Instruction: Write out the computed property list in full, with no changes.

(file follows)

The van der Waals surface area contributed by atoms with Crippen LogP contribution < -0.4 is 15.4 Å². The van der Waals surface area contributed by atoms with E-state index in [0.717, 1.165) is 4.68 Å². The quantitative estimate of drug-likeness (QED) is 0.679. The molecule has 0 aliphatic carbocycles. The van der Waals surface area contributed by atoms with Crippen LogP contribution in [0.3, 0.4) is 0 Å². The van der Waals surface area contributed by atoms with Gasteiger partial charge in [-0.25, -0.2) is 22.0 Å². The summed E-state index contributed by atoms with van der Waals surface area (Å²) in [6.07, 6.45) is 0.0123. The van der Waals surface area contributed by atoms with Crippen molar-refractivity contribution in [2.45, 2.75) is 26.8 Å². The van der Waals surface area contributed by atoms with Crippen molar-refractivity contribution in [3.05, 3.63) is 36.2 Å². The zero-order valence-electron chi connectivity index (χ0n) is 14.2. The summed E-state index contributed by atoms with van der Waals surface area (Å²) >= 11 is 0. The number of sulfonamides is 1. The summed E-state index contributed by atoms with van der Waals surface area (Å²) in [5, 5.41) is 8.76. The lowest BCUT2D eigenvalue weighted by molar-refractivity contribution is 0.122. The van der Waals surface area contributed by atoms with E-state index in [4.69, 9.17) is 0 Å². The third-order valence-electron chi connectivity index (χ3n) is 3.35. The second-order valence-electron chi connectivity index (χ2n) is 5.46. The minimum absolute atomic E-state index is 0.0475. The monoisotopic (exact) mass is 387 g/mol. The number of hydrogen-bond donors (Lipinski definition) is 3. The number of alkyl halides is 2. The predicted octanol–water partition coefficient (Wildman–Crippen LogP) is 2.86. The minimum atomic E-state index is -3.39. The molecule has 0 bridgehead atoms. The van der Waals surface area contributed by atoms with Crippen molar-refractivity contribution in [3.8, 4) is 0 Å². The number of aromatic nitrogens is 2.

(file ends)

The van der Waals surface area contributed by atoms with Crippen LogP contribution < -0.4 is 15.4 Å². The van der Waals surface area contributed by atoms with E-state index in [0.717, 1.165) is 4.68 Å². The quantitative estimate of drug-likeness (QED) is 0.679. The molecule has 0 aliphatic carbocycles. The van der Waals surface area contributed by atoms with Crippen LogP contribution in [0.3, 0.4) is 0 Å². The van der Waals surface area contributed by atoms with Gasteiger partial charge in [-0.25, -0.2) is 22.0 Å². The summed E-state index contributed by atoms with van der Waals surface area (Å²) in [6.07, 6.45) is 0.0123. The van der Waals surface area contributed by atoms with Crippen molar-refractivity contribution in [2.45, 2.75) is 26.8 Å². The van der Waals surface area contributed by atoms with Crippen molar-refractivity contribution in [3.05, 3.63) is 36.2 Å². The zero-order valence-electron chi connectivity index (χ0n) is 14.2. The summed E-state index contributed by atoms with van der Waals surface area (Å²) >= 11 is 0. The number of sulfonamides is 1. The summed E-state index contributed by atoms with van der Waals surface area (Å²) in [5, 5.41) is 8.76. The lowest BCUT2D eigenvalue weighted by molar-refractivity contribution is 0.122. The van der Waals surface area contributed by atoms with E-state index in [4.69, 9.17) is 0 Å². The third-order valence-electron chi connectivity index (χ3n) is 3.35. The second-order valence-electron chi connectivity index (χ2n) is 5.46. The minimum absolute atomic E-state index is 0.0475. The monoisotopic (exact) mass is 387 g/mol. The number of hydrogen-bond donors (Lipinski definition) is 3. The number of alkyl halides is 2. The predicted octanol–water partition coefficient (Wildman–Crippen LogP) is 2.86. The minimum atomic E-state index is -3.39. The molecule has 0 bridgehead atoms. The van der Waals surface area contributed by atoms with Crippen molar-refractivity contribution in [3.8, 4) is 0 Å². The number of aromatic nitrogens is 2.